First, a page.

Building relationships—whether they are personal or professional—is an art. It takes emotional intelligence, common sense, and patience. When it comes to working with the media, building strong relationships can feel a little like dating. Will you click? Can they count on you to come through in a pinch?
When I was a journalist, my favorite PR people were the ones who read my articles and pitched me stories that aligned with the subjects that I covered. They took the extra time to get to know me and would send me pitches on interesting trends or experts that I could rely on for future articles. They were also the ones who sent me materials quickly, anticipated my needs, and didn’t constantly flood my in-box with off-topic press releases.
Now that I’m on the PR side of that desk, I always think about how I can deliver value to my media contacts by offering great sources and timely story angles. The result: Long-term relationships, a few IRL friendships, and excellent results for my clients.
In honor of Valentine’s Day, here are a few tips for how you can develop successful, long-term relationships with the media, as well as a few pitfalls to avoid.
First impressions count. You have one chance to make a good first impression, make it a good one. The first time you reach out to a reporter, be sure you’ve done your homework. Spend time reading their articles and checking out their social media feeds so that you can craft a personal, smart introduction that shows you’ve put a little extra effort into getting to know them.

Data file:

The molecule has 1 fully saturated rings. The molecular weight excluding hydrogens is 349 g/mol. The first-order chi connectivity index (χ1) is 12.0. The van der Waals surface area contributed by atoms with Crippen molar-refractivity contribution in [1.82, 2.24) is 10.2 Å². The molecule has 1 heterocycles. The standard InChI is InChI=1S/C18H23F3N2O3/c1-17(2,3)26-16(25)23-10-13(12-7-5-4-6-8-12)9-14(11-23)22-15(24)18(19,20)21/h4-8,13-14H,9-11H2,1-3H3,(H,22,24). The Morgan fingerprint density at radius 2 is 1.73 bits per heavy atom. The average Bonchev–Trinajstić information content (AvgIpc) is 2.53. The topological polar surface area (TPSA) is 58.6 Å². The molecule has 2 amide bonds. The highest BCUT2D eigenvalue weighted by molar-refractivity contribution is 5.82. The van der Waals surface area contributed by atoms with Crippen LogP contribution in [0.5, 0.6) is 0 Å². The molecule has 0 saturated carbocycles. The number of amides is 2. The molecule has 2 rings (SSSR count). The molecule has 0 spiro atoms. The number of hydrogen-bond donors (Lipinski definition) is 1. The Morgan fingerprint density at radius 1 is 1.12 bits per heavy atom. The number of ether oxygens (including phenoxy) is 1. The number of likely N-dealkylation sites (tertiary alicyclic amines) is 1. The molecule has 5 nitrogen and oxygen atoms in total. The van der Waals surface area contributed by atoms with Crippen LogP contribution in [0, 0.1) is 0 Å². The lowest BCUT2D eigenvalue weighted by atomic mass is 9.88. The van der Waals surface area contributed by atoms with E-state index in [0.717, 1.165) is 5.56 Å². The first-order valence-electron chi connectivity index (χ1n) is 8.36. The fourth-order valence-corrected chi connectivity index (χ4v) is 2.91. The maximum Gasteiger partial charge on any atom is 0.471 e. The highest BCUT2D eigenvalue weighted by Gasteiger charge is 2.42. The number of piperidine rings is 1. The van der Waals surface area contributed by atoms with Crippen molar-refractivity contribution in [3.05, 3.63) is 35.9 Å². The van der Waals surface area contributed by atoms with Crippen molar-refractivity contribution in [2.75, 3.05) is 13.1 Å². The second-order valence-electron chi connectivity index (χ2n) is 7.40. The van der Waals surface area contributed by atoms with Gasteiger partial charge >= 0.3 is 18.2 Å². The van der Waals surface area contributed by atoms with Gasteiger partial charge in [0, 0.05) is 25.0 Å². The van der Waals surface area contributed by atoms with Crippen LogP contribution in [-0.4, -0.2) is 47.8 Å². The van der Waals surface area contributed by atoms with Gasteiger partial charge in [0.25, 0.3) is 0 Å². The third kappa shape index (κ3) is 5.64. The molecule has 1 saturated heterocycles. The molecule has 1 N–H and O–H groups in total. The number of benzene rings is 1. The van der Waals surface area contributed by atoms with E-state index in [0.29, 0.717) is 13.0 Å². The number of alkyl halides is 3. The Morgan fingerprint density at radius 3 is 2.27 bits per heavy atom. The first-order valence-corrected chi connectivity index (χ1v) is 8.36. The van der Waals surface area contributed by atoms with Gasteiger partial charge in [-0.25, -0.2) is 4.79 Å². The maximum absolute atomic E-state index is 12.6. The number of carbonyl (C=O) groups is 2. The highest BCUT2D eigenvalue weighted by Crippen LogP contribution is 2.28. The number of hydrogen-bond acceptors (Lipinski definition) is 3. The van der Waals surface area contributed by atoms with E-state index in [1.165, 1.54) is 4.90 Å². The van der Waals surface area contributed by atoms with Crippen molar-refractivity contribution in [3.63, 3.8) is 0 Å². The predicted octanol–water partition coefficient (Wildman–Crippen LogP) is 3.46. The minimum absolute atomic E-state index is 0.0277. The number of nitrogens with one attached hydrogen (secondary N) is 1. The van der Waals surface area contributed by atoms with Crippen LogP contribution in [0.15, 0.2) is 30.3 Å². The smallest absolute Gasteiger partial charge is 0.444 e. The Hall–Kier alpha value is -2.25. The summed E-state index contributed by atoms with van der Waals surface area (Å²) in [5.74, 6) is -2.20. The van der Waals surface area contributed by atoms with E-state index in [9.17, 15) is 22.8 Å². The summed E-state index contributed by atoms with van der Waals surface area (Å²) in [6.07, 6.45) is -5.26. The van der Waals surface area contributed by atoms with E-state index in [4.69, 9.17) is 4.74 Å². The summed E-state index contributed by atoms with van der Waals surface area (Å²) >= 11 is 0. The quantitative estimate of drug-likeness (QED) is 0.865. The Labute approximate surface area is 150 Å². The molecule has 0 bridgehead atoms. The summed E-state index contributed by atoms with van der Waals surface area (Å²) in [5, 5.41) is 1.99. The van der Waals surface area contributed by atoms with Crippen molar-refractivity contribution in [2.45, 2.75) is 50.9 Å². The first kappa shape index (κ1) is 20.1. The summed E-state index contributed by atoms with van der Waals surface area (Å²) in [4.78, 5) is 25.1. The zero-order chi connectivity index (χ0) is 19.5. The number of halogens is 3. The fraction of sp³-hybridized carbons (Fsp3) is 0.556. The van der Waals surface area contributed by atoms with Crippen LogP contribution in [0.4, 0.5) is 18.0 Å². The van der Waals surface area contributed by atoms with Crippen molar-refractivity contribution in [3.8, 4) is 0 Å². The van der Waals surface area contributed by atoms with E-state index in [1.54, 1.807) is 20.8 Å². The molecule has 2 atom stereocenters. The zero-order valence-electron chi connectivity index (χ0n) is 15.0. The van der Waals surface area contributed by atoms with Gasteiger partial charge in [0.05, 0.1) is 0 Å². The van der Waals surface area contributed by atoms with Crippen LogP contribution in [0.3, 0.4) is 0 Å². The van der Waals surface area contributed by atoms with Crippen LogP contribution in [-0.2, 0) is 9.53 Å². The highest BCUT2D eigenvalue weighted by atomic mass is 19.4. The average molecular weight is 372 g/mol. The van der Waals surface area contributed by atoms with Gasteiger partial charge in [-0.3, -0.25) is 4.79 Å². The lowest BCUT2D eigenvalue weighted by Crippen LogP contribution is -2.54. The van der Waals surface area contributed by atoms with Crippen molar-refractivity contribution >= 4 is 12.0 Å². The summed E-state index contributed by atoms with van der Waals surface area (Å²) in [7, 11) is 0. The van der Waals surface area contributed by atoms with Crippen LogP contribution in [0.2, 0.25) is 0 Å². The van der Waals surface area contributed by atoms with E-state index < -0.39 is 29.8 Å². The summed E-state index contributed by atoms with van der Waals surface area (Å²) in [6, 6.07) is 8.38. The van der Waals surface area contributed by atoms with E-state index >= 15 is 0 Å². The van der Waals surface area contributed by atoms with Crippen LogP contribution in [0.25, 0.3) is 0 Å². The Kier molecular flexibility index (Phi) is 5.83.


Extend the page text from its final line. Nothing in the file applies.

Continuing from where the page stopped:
Don’t be “that guy or girl.” You know what I’m talking about. The potential suitor who doesn’t listen to what you have to say and forges ahead with his or her own agenda, regardless of social cues or your multiple excuses for why you can’t go out on a second date. Had they just listened a little better or asked questions, it might have been a good match (or at least a second date). The same holds true for pitching. You have to pay attention to what a reporter is interested in and then provide useful, relevant pitches, top-notch experts, and timely data and research.
It’s not them, it’s you. Want to sour a relationship with a reporter faster than you can say “Will you accept this rose?” Follow up incessantly, call repeatedly and don’t take no for an answer. Being overzealous and nagging isn’t going to get results and could end up landing you the blocked list.
Never ghost. One of the cornerstones of a good relationship with the media or anyone else for that matter is being reliable. If you say you’re going to deliver a quote from a client for a reporter’s deadline or have promised exclusive photos or a tip, it’s imperative that you come through. Disappearing, or frankly, even being late, can cause irreparable damage to your relationship.
Take it to the next level. Let’s say you’ve established a nice rapport with a new writer. You’ve sent over a few personalized, relevant pitches and have worked together on a few stories. Things are going great! What’s the next step? Think about what you can offer that no one else can. Maybe it’s access to an exclusive event or interview, or maybe it’s a preview of a new product. Get creative and think about how you can make your media friend’s job easier.